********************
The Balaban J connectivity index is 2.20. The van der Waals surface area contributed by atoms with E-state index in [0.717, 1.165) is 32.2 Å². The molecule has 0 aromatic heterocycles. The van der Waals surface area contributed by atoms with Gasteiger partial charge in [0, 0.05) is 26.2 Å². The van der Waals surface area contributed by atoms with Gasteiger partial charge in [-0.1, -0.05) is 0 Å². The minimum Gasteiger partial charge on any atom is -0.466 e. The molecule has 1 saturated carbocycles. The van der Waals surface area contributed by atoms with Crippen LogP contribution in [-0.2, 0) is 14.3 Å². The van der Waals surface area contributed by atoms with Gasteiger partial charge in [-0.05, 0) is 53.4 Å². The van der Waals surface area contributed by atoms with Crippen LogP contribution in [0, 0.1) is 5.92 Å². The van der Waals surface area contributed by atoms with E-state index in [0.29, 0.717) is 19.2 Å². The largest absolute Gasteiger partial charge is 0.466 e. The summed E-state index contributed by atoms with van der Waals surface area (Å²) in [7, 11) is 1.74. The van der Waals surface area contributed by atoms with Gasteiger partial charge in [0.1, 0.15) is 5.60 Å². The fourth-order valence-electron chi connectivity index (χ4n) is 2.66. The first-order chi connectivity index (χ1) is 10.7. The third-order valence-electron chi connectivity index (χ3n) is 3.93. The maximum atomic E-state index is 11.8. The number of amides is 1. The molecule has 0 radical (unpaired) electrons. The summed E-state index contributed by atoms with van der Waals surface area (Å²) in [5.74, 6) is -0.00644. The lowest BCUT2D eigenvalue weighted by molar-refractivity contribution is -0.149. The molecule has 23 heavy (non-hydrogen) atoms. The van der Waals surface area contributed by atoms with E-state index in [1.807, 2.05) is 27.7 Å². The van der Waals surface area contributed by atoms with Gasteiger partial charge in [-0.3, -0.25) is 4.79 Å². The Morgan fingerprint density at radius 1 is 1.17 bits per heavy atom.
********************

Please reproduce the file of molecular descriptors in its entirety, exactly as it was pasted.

The Balaban J connectivity index is 2.20. The van der Waals surface area contributed by atoms with E-state index in [0.717, 1.165) is 32.2 Å². The molecule has 0 aromatic heterocycles. The van der Waals surface area contributed by atoms with Gasteiger partial charge in [0, 0.05) is 26.2 Å². The van der Waals surface area contributed by atoms with Gasteiger partial charge in [-0.1, -0.05) is 0 Å². The minimum Gasteiger partial charge on any atom is -0.466 e. The molecule has 1 saturated carbocycles. The van der Waals surface area contributed by atoms with Crippen LogP contribution in [-0.2, 0) is 14.3 Å². The van der Waals surface area contributed by atoms with Gasteiger partial charge in [-0.05, 0) is 53.4 Å². The van der Waals surface area contributed by atoms with Crippen LogP contribution in [0, 0.1) is 5.92 Å². The van der Waals surface area contributed by atoms with E-state index in [0.29, 0.717) is 19.2 Å². The largest absolute Gasteiger partial charge is 0.466 e. The summed E-state index contributed by atoms with van der Waals surface area (Å²) in [7, 11) is 1.74. The van der Waals surface area contributed by atoms with Gasteiger partial charge in [0.1, 0.15) is 5.60 Å². The fourth-order valence-electron chi connectivity index (χ4n) is 2.66. The first-order chi connectivity index (χ1) is 10.7. The third-order valence-electron chi connectivity index (χ3n) is 3.93. The maximum atomic E-state index is 11.8. The number of amides is 1. The molecule has 0 radical (unpaired) electrons. The summed E-state index contributed by atoms with van der Waals surface area (Å²) in [5.74, 6) is -0.00644. The lowest BCUT2D eigenvalue weighted by molar-refractivity contribution is -0.149. The molecule has 23 heavy (non-hydrogen) atoms. The van der Waals surface area contributed by atoms with E-state index in [1.807, 2.05) is 27.7 Å². The van der Waals surface area contributed by atoms with Gasteiger partial charge in [-0.3, -0.25) is 4.79 Å². The Morgan fingerprint density at radius 1 is 1.17 bits per heavy atom.